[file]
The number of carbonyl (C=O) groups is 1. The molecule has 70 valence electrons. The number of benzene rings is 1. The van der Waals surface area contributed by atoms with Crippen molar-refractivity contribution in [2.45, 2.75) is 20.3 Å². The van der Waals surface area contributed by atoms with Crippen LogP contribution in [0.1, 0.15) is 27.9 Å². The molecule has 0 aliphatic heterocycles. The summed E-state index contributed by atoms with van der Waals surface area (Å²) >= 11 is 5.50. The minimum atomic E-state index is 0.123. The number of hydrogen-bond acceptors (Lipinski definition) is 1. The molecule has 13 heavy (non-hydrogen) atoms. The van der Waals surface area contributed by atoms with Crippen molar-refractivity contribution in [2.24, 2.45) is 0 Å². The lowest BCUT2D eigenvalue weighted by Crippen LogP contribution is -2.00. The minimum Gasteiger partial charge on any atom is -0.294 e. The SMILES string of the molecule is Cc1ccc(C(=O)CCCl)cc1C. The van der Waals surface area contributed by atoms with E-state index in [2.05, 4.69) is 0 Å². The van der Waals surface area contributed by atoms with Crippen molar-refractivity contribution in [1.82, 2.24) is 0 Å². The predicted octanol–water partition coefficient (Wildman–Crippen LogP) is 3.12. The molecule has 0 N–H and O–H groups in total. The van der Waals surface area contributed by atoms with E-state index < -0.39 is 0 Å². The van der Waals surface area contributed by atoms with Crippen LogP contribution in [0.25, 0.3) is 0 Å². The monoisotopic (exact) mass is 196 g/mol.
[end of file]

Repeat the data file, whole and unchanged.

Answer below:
The number of carbonyl (C=O) groups is 1. The molecule has 70 valence electrons. The number of benzene rings is 1. The van der Waals surface area contributed by atoms with Crippen molar-refractivity contribution in [2.45, 2.75) is 20.3 Å². The van der Waals surface area contributed by atoms with Crippen LogP contribution in [0.1, 0.15) is 27.9 Å². The molecule has 0 aliphatic heterocycles. The summed E-state index contributed by atoms with van der Waals surface area (Å²) >= 11 is 5.50. The minimum atomic E-state index is 0.123. The number of hydrogen-bond acceptors (Lipinski definition) is 1. The molecule has 13 heavy (non-hydrogen) atoms. The van der Waals surface area contributed by atoms with Crippen molar-refractivity contribution in [2.24, 2.45) is 0 Å². The lowest BCUT2D eigenvalue weighted by Crippen LogP contribution is -2.00. The minimum Gasteiger partial charge on any atom is -0.294 e. The SMILES string of the molecule is Cc1ccc(C(=O)CCCl)cc1C. The van der Waals surface area contributed by atoms with E-state index in [2.05, 4.69) is 0 Å². The van der Waals surface area contributed by atoms with Crippen molar-refractivity contribution in [1.82, 2.24) is 0 Å². The predicted octanol–water partition coefficient (Wildman–Crippen LogP) is 3.12. The molecule has 0 N–H and O–H groups in total. The van der Waals surface area contributed by atoms with E-state index < -0.39 is 0 Å². The van der Waals surface area contributed by atoms with Crippen LogP contribution in [0.25, 0.3) is 0 Å². The monoisotopic (exact) mass is 196 g/mol.